However, the fact that Kratos is a terrible protagonist seems to have eluded everyone. While he does have a cool body length tattoo, a bald head, a deep and dark scowl and the mandatory weapons of destruction chained permanently to his wrists, he is not the “bad-ass” the game purports him to be. (next section may contain spoilers)

The beginning of God of War has the game’s hero, Kratos, step off the highest cliff in Greece to his death in the Aegean Sea below. This beginning of the game is also the “end’ of his story. The game play is the middle of the story, and then throughout the game flashbacks occur that show the beginning of the story. If you haven’t played the game, I will save you the trouble of doing so because nothing at all during the game matters. Kratos’ story is such that he could have skipped from the beginning to the end; if he thought about it he could have just committed suicide right where the game begins and saved himself and the legions of dead he will send to Hades the hassle. This, of course, is no fun for the gamer but it does cancel out any kind of a point to the story.

The reason why he commits suicide is thus: he can’t forgive himself. Without trying to give the story away, Kratos did an unpardonable sin and wants redemption. Kratos is not out to eradicate evil; that the object of his vengeance, Ares, is evil is neither here nor there. The character Marv from Frank Miller’s “Sin City” has an awesome pulp fiction line: “I’m killing my way to the truth, one body at a time.” However, this is inversely the opposite for Kratos: every one he kills takes him further from the truth.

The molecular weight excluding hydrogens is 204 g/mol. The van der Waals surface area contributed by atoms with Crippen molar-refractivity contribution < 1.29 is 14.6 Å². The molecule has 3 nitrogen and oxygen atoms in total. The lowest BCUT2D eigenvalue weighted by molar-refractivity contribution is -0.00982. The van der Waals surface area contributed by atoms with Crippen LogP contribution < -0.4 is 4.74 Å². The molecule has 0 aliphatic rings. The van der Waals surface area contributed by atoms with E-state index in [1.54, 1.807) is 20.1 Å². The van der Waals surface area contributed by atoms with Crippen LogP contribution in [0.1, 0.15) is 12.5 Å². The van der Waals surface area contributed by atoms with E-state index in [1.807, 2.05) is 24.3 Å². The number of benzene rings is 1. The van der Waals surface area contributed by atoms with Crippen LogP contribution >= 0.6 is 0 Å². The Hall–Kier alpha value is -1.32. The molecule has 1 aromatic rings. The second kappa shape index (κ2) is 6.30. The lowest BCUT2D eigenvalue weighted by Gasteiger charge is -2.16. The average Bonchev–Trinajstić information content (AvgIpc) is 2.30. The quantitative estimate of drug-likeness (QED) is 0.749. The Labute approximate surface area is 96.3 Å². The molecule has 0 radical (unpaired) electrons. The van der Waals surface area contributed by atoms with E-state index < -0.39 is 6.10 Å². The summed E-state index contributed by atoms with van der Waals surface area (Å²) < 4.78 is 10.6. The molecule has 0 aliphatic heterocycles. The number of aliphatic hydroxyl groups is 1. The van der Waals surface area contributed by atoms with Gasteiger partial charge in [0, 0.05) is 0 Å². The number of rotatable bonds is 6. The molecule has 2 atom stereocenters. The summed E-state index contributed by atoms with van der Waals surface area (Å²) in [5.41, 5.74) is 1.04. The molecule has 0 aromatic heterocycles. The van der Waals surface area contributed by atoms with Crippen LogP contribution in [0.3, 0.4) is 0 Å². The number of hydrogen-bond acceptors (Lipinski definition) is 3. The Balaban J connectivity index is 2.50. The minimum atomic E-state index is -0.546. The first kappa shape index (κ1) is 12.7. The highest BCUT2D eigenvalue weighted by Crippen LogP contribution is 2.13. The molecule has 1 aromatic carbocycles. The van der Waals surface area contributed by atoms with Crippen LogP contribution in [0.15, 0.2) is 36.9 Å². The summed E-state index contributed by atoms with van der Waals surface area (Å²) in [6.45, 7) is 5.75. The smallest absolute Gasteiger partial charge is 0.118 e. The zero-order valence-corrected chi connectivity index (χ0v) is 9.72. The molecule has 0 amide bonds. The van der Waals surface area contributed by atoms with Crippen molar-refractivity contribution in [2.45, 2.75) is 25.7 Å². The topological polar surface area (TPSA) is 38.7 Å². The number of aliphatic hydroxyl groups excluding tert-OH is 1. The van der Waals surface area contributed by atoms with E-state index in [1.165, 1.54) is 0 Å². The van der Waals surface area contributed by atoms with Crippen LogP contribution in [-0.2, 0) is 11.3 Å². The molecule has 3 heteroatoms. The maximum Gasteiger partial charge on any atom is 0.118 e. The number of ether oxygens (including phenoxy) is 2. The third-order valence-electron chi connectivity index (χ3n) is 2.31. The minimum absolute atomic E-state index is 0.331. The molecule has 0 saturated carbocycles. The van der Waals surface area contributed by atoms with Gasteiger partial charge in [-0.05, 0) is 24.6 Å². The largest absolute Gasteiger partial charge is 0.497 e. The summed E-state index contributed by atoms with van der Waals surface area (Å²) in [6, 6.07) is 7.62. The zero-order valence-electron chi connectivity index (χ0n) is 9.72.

Kratos is an asshole, one on an equally epic scale as his being a pussy. He is extremely selfish and arrogant. There is a Chinese saying that suits him, “怨天尤人” (yuan4 tian1 you2 ren2)—to blame god and man. It means to blame everyone except oneself, and that’s what this game is about: to fault someone else for one’s own actions by killing lots of things that are mostly evil but sometimes not. Kratos believes that Ares tricked him into committing that awful act, but who indeed is responsible? In the “God of War” universe you can murder gods (God of War) and also change your fate (God of War II)—is this not the ultimate assertion of the power of the individual? It’s Kratos himself who begged Ares for power to destroy his enemies at any cost, and so Kratos got exactly what he wanted, and it may even be said what he deserved. If any is responsible, it Kratos himself; he, however, finds it easy to blame others.